What is classical measurement theory? It’s a fancy way of saying, “How badly did we screw up our data?” Something a lot of statisticians find themselves saying daily (I’m just guessing. After all, I’m not a statistician myself).

No collected data is without errors. You might even say, “To err is data.” But just because it’s not perfect does not mean that it’s not useful – at least, if the errors are correctly identified. That’s what classical measurement theory helps with: identifying the errors.

Understand everything so far?

Let’s keep going.

Here’s the formula:

X = T + E

Here’s what you need to know: It requires three parts, *observed measurement*, *true score,* and *error*. X represents the *observed measurement*, which is the sum of T (*true score*) and E (the *error*).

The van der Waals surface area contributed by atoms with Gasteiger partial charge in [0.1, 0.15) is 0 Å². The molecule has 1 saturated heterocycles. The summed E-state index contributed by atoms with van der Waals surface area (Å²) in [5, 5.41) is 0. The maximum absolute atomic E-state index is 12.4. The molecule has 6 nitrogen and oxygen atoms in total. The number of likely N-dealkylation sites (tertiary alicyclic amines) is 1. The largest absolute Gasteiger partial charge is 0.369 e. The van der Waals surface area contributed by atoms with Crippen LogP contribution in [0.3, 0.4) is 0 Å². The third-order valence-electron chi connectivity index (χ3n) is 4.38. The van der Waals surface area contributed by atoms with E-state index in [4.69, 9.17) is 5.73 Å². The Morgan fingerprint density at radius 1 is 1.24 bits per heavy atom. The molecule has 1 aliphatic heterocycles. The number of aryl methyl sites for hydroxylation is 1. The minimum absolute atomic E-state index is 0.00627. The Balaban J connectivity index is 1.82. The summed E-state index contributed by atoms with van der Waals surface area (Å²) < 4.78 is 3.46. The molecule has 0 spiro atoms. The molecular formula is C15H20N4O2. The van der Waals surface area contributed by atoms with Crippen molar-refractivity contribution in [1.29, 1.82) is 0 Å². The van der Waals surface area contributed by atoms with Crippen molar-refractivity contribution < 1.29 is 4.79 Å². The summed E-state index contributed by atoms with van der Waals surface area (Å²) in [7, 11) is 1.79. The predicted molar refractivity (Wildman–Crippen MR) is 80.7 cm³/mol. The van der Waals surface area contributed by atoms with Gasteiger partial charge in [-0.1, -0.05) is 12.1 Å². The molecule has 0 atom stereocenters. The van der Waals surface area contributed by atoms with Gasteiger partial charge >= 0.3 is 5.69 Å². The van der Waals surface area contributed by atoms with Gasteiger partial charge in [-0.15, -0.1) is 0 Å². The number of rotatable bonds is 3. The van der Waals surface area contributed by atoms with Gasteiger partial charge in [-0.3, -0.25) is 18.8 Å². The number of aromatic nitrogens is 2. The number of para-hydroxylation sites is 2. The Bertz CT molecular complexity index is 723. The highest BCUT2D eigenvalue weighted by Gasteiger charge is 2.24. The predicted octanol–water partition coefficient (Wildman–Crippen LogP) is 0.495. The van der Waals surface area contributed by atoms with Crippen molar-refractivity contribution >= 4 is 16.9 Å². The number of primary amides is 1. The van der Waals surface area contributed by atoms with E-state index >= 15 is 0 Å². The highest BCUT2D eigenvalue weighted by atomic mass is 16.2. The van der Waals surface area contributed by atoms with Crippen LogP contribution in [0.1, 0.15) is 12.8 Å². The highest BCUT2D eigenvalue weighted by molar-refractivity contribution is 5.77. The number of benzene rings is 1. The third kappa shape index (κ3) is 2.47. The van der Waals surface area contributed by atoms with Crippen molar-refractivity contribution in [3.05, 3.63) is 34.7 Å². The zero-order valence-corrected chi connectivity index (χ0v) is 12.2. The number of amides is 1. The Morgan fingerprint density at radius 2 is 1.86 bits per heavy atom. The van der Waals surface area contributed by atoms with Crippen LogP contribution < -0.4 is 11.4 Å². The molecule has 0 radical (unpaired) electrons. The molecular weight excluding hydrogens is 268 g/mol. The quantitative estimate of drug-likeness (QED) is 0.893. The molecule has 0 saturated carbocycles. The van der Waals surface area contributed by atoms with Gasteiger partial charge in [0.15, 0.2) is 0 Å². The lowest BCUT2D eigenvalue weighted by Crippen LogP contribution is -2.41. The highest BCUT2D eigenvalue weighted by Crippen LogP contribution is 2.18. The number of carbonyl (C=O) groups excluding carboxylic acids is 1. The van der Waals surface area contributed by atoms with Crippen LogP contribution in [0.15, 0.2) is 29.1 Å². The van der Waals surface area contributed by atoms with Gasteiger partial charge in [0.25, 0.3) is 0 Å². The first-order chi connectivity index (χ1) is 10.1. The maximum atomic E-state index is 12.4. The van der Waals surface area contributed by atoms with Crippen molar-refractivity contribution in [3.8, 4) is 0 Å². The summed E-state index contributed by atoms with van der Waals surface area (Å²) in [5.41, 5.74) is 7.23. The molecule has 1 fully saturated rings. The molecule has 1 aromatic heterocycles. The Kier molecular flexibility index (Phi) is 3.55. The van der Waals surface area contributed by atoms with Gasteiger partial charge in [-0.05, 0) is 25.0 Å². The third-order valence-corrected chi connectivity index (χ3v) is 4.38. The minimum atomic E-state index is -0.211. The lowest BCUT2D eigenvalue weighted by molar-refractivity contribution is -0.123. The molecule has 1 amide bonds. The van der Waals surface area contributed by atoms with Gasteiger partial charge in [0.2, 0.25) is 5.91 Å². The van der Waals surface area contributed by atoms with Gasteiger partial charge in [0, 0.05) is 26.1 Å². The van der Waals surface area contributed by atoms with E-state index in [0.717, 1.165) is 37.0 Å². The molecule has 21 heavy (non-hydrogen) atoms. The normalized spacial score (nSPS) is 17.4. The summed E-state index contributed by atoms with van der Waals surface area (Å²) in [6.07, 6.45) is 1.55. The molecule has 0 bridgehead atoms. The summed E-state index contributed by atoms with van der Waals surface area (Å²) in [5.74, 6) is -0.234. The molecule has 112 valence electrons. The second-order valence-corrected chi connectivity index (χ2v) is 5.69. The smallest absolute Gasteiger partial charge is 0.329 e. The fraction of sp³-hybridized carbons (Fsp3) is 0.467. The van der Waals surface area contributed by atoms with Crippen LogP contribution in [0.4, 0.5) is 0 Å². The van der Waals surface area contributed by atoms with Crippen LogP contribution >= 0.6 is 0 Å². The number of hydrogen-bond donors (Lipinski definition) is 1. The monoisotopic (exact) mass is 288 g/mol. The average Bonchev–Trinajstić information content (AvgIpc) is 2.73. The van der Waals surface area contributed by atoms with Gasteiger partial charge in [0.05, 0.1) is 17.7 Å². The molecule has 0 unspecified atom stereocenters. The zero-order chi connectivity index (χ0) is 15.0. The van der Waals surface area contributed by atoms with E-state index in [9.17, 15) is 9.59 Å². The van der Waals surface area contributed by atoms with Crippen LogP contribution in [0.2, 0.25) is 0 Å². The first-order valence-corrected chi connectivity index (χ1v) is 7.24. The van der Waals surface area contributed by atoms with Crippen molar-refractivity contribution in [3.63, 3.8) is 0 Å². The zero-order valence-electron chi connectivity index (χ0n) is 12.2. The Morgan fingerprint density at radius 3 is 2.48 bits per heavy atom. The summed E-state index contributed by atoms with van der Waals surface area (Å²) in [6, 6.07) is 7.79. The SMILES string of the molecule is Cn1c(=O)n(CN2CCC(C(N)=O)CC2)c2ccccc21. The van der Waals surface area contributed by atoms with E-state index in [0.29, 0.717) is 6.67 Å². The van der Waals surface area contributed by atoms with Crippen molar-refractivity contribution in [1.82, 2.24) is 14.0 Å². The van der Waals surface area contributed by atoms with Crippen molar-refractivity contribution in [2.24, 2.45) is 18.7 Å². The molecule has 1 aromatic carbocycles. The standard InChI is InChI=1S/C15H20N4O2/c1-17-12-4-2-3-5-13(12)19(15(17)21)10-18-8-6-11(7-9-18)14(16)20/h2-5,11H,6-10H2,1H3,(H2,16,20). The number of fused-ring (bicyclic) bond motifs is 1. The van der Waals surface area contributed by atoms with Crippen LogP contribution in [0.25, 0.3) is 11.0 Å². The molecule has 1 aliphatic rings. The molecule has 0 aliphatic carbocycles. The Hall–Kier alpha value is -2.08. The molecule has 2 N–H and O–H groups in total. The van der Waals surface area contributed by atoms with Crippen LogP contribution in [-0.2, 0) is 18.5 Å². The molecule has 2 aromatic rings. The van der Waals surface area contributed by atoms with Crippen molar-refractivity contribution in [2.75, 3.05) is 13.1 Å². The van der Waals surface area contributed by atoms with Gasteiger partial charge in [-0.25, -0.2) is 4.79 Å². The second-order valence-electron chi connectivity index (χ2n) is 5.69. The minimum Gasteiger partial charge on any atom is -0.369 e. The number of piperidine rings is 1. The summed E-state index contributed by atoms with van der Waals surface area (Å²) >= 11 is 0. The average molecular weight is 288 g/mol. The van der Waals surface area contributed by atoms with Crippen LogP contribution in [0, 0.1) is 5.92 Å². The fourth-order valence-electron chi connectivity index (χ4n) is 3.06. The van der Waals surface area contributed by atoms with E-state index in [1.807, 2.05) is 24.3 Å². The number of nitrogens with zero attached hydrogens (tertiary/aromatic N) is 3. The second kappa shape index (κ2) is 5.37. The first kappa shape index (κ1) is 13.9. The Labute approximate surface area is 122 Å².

Let’s create an example. Let’s say you measure a cup of water. The measurement shows that the cup contains 8 ounces of water. However, you know that the true measure of water is 2 ounces less. You would then plug those numbers into the formula like so,

8 = 6 + 2

See? It’s simple. Unfortunately, both T and E are hypothetical, since in the real world you would never know the truth value of measurements, and can only make estimates about whether the data is correct or not.

Congratulations, you just took a baby step to be a master of statistics. Give yourself a pat on the back. You deserve it.